British Virgin Islands

Wednesday, Jan 26, 2022

Sluggish delivery of COVID release letters causing deep frustration

Sluggish delivery of COVID release letters causing deep frustration

Acting Chief Medical Officer (CMO) Dr Ronald Georges has acknowledged facing challenges with the rate of distribution of COVID-19 isolation release letters to the public.
COVID-19 isolation release letters are required for persons to return to work who have either contracted the virus and have been required to quarantine for 14 days or for persons in isolation in their household who have come in close contact with infected persons.

During a virtual stakeholders forum held by the Health Ministry yesterday, the CMO attempted to allay concerns about the issue.

“Yes, there is an issue with the pace at which we are getting these letters out. There are some challenges [but] the staff is working very hard on getting that sorted out and while that is being done, we are also looking at some more innovative ways of automating that process,” Dr Georges said.

He also acknowledged that the issue remained a work in progress and noted that it was difficult for persons to make contact with the phone numbers listed for the unit at the BVI Health Services Authority (BVIHSA) to discuss their options.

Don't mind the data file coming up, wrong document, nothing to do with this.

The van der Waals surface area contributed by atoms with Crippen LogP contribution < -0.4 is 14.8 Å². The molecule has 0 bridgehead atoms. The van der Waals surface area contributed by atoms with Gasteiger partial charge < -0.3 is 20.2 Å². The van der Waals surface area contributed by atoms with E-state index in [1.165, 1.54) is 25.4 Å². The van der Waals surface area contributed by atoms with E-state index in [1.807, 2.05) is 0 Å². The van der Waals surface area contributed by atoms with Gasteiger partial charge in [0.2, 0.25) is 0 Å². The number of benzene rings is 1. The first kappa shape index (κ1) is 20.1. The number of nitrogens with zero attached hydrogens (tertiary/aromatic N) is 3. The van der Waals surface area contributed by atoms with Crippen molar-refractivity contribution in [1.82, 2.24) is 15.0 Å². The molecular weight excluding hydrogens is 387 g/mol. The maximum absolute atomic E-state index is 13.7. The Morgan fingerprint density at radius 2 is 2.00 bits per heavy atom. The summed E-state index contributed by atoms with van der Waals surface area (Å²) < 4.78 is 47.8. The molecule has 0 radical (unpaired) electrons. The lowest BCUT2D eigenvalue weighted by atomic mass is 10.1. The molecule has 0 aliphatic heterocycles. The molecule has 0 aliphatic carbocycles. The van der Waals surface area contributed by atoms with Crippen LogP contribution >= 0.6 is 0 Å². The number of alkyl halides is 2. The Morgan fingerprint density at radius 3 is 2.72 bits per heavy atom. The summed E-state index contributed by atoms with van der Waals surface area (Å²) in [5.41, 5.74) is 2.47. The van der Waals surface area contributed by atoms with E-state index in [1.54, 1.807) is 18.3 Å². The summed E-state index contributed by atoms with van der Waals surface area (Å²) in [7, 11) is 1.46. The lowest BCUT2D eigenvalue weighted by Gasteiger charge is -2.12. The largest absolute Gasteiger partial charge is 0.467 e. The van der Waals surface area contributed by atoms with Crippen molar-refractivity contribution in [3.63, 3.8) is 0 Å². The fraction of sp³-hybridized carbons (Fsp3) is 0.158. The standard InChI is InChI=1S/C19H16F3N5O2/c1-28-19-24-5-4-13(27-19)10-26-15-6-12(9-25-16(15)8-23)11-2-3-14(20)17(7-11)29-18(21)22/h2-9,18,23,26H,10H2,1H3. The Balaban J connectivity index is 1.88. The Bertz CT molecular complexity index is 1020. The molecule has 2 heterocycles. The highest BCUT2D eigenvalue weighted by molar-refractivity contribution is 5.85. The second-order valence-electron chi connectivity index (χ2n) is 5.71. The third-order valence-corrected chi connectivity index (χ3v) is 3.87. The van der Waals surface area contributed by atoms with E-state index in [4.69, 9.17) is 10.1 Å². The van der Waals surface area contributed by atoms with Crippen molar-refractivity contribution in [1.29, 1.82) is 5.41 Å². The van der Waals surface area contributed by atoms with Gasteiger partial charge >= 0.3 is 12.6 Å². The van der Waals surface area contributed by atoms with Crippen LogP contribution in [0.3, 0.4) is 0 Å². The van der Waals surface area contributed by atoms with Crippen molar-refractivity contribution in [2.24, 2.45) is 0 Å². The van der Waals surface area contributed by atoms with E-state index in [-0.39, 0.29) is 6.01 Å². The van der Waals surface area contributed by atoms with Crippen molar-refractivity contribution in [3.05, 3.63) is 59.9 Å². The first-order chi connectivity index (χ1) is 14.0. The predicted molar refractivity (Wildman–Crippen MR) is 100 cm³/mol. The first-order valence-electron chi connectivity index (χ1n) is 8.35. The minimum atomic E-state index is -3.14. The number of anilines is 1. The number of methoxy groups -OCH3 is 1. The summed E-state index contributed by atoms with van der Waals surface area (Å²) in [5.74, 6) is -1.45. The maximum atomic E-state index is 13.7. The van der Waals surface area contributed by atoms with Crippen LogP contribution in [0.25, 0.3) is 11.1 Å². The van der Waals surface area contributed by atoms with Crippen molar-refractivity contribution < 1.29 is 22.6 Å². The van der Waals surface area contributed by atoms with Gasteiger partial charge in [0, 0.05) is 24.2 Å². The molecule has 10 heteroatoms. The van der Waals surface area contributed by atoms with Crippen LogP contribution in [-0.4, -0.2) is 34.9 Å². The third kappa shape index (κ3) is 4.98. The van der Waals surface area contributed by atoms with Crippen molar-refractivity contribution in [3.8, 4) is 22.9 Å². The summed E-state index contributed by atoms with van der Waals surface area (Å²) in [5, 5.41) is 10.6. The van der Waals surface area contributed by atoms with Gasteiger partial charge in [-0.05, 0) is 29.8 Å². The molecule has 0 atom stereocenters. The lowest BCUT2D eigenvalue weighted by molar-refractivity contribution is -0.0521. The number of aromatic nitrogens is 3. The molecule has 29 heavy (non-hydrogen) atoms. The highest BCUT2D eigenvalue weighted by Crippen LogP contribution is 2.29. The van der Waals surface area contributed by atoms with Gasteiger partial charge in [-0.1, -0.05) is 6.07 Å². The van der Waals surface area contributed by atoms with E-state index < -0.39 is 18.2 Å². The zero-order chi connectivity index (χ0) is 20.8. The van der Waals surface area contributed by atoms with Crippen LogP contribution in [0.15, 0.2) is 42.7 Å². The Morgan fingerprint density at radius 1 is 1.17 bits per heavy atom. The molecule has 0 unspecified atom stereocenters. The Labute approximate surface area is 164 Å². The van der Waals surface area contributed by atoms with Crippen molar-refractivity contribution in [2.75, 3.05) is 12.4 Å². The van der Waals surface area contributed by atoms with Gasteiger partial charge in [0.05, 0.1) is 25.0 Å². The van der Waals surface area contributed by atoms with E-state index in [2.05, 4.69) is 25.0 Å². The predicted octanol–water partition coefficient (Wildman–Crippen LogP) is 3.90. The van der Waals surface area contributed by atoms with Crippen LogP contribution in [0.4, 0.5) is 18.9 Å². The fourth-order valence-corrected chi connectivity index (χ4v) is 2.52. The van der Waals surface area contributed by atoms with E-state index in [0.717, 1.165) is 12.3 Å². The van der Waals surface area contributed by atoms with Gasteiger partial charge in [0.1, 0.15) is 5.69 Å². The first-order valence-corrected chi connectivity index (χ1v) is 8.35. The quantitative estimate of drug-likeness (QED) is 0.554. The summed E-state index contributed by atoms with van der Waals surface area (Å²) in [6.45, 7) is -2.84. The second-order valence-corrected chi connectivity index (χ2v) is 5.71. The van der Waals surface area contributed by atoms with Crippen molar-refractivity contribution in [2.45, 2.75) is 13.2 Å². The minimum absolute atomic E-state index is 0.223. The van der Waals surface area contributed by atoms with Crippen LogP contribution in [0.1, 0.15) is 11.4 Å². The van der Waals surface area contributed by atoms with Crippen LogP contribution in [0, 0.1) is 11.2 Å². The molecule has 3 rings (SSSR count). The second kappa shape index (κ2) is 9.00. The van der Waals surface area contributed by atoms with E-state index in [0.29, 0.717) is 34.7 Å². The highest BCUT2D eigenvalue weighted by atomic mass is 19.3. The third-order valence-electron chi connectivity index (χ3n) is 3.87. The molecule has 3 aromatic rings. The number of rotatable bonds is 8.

During the forum, several participants continued to raise concerns about the slow pace of release letters and questioned what steps can be taken in the absence of those release letters to facilitate their return to work.

One person asked if the release letters can be discontinued altogether, but Dr Georges suggested that an alternative would have to be created if the letters method is discontinued.

He said while the system was cumbersome and efforts were being made to automate it, it was not designed to accommodate 1,200 persons but rather 40-50 persons at a time.

“Twelve hundred people break the system. So yes we are aware, and we are making efforts to get this resolved as quickly as possible,” Dr Georges said.

While no immediate solution was offered, Dr Georges said his team will continue to examine approaches at automation to bring a speedy resolution to the matter.
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